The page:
Yorkshire Forced Rhubarb and Blood Oranges are this month’s key ingredients but dreadful news from Spain may make you rethink your January menus.DOWNLOAD THE PDF VERSION OF THE REPORT HERE
Over the winter an awful lot of our fresh produce, in some cases as much as 80%, comes from growers in Spain particularly two regions in the south and east, Murcia and Valencia. During December both these regions suffered catastrophic flooding and a great deal of produce was lost. In the week before Christmas more rain fell in four days than they would normally expect in a year.
Salad heads and leaves are probably worst hit, about two thirds of the current crop were destroyed by floods. Tomatoes, cucumbers aubergines and peppers have all been hit hard as have supplies of celery, broccoli and courgettes.
There’s problems with other less obvious produce too. A lot of herbs and most of our frisee come from Spain during the winter and crops of both have suffered badly.
At this time of year there isn’t really much in the way of alternative sources of supply. There’s tomatoes and peppers from Morocco and salads from the South of France and Italy but nowhere near enough to fill the gap particularly as both France and Italy have been hit by freezing weather in the past week.
There are some problems with Spanish citrus fruit but the situation is nothing like as desperate as it is with ground grown crops. Citrus problems generally have more to do with flooding preventing access than damage to the fruit.
Obviously this is going to have a huge impact on fruit and veg supply and you may well want to start rethinking your current and upcoming menus to take all this into account.
Expect higher prices and limited availability for iceberg, gem, frisee, oakleaf, lollo, cos, all salad leaves, all peppers, all tomatoes, broccoli, courgettes, cucumbers and celery.
As is so often the case it’s mostly home-grown produce that offers the best combination of quality and price at this time of year. Here’s a few ingredients that offer decent value.
Brassicas: Savoy, January King and Tundra cabbages. All Kales including cavolo nero and purple sprouting broccoli. Currently cauliflowers and romanesco are decent value but the predicted big freeze could change that overnight.
Roots: Celeriac, swedes, parsnips, parsley root, turnips, beetroots and Jerusalem artichokes. Chantenay, heritage and regular carrots.
There’s a still a fine range of British apples and pears available which work equally well in a sweet or savoury context.
Finally new season Hispi or Sweetheart cabbage is well worth considering. A delicious vegetable cooked but, like so many brassicas, equally delicious raw.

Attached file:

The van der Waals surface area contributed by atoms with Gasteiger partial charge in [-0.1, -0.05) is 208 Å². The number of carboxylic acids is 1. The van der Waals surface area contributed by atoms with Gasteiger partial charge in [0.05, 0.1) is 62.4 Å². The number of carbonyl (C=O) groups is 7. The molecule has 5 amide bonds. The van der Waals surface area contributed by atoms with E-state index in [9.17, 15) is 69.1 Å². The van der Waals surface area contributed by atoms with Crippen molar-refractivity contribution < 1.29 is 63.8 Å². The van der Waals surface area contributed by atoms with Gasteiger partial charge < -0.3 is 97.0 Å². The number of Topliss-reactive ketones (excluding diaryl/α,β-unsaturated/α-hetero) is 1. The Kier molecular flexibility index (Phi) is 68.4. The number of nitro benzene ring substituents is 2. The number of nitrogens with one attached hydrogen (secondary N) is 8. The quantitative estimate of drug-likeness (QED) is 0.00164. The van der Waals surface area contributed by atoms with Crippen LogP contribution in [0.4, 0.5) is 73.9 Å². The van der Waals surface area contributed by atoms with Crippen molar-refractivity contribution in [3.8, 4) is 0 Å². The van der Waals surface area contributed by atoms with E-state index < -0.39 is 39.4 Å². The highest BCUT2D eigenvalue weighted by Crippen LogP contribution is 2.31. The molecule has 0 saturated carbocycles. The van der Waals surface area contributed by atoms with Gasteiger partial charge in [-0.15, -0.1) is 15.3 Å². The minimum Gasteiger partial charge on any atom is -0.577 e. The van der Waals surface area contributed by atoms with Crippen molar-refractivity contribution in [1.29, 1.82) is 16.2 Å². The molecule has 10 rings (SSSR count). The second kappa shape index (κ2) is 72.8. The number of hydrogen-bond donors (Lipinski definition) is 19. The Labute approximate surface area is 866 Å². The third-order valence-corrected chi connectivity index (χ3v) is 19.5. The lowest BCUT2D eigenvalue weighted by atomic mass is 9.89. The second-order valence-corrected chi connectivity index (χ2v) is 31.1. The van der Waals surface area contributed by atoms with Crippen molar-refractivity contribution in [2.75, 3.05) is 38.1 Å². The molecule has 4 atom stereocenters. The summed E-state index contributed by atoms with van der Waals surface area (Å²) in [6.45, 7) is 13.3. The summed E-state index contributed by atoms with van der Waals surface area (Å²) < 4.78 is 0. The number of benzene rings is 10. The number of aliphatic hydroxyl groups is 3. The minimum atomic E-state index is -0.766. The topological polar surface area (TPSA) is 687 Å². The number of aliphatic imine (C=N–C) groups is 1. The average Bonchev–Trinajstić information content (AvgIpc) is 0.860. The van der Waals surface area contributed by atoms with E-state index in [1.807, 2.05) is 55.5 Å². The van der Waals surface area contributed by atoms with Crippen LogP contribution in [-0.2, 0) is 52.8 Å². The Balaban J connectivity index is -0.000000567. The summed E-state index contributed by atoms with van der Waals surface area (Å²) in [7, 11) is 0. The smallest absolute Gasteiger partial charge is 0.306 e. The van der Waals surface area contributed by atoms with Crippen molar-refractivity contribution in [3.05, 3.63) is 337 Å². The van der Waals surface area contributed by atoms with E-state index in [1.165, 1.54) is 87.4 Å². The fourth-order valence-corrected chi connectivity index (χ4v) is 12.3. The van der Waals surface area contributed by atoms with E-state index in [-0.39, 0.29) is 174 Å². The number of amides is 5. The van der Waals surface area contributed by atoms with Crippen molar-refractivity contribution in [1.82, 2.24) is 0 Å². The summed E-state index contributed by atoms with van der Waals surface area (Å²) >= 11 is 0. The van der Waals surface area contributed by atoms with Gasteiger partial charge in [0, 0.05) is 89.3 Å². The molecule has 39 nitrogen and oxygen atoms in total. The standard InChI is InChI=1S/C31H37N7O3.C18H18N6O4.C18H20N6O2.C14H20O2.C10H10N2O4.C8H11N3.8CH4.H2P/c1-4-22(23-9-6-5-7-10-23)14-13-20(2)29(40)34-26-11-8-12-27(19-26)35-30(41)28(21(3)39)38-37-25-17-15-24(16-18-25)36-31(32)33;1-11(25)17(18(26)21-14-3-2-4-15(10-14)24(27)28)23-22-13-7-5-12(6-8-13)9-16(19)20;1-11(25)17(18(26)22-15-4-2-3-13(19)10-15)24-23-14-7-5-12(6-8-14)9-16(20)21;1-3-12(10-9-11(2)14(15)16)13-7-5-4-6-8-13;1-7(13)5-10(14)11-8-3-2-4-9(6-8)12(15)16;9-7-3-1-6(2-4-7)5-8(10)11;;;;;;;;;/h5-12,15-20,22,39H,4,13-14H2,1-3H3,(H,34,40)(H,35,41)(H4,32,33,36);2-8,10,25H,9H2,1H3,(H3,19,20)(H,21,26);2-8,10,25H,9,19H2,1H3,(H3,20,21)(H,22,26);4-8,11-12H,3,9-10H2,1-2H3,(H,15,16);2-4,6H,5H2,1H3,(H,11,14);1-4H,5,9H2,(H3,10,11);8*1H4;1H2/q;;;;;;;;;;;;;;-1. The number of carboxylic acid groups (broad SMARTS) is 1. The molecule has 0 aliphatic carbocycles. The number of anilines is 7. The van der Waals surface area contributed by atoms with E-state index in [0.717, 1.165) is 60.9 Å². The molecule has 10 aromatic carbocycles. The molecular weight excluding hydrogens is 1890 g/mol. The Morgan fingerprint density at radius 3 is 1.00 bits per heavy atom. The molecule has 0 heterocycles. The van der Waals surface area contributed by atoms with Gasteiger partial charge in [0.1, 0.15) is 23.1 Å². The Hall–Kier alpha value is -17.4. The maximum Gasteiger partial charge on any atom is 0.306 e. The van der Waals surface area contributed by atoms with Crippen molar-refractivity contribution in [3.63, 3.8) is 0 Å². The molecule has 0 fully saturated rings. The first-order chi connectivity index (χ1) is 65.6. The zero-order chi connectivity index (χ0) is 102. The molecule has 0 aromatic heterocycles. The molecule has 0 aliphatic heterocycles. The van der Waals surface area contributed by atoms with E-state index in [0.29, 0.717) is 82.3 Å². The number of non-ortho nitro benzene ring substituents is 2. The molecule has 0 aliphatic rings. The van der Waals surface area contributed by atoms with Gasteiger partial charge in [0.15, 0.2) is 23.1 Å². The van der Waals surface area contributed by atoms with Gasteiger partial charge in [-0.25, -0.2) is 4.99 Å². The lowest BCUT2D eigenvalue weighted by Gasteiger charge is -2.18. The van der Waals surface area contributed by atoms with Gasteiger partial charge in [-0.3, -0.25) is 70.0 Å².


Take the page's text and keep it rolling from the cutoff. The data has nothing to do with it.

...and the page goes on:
The Yorkshire Forced Rhubarb season has started, nearly a month earlier than last year. That’s because last year’s winter was unusually mild and Yorkshire Forced needs a good dollop of sub zero temperatures to converts its carbohydrate content into glucose. This is what will fuel growth once the rhubarb roots go into the forcing sheds where they rest on cement floors with no other source of food. This is all part of the traditional growing process which has remained unchanged over 200 years.
In 2010 Yorkshire Forced Rhubarb was awarded legally protected PDO status by the European Union. This means it can only be grown in the nine square miles that make up the Rhubarb Triangle and can only be grown using traditional methods.
There are growers outside The Triangle who use other methods in an attempt to produce a sort of faux forced rhubarb. These include soil growing in the dark and applying Gibberellic acid to the roots. The results are simply not the same, Yorkshire forced rhubarb is a truly unique product that cannot be replicated elsewhere. No self respecting January menu is complete without this national culinary treasure.
The first of this season’s blood oranges arrived just before Christmas, the Moro variety from Sicily. They were swiftly followed by the first Sanguinellos from Spain. Colour and flavour are both very impressive for so early in the season, not always the case.
What blood oranges need, and seem to be getting this year, is a combination of cold nights and warm days. This promote the production of anthocyanin, the pigment that give blood oranges their distinctive colour, splendid raspberry like flavour and alleged health giving properties.
The season usually lasts for three or four months so a fine addition to your menus till at least early spring.
January is usually a bit of gloomy month and particularly so this year with such awful news from Spain. What better time to bring a blast of southern hemisphere sunshine to your kitchen?
There’s some terrific lychees from Madagascar and excellent peaches, nectarines and apricots from South Africa. All of these should be around for the next couple of months or so.
It’s Seville time and these glorious bitter oranges are arriving in quantity from Southern Spain. The Seville season is very short, usually finishing by mid February, so don’t miss out. Sevilles freeze extremely well so you can always put a few aside for later in the year. Sevilles are not just for marmalade, splendid though it is. There’s the classic Sauce Bigarade for duck, Nigella’s no churn ice cream, ceviche, curd, meringue pie, salted like lemons and so on. Essentially they can almost always replace lemons in both sweet and savoury dishes.
January King Cabbage
Yorkshire Forced Rhubarb
Italian Broad Beans
Egyptian Wet Garlic
Wild Garlic Leaves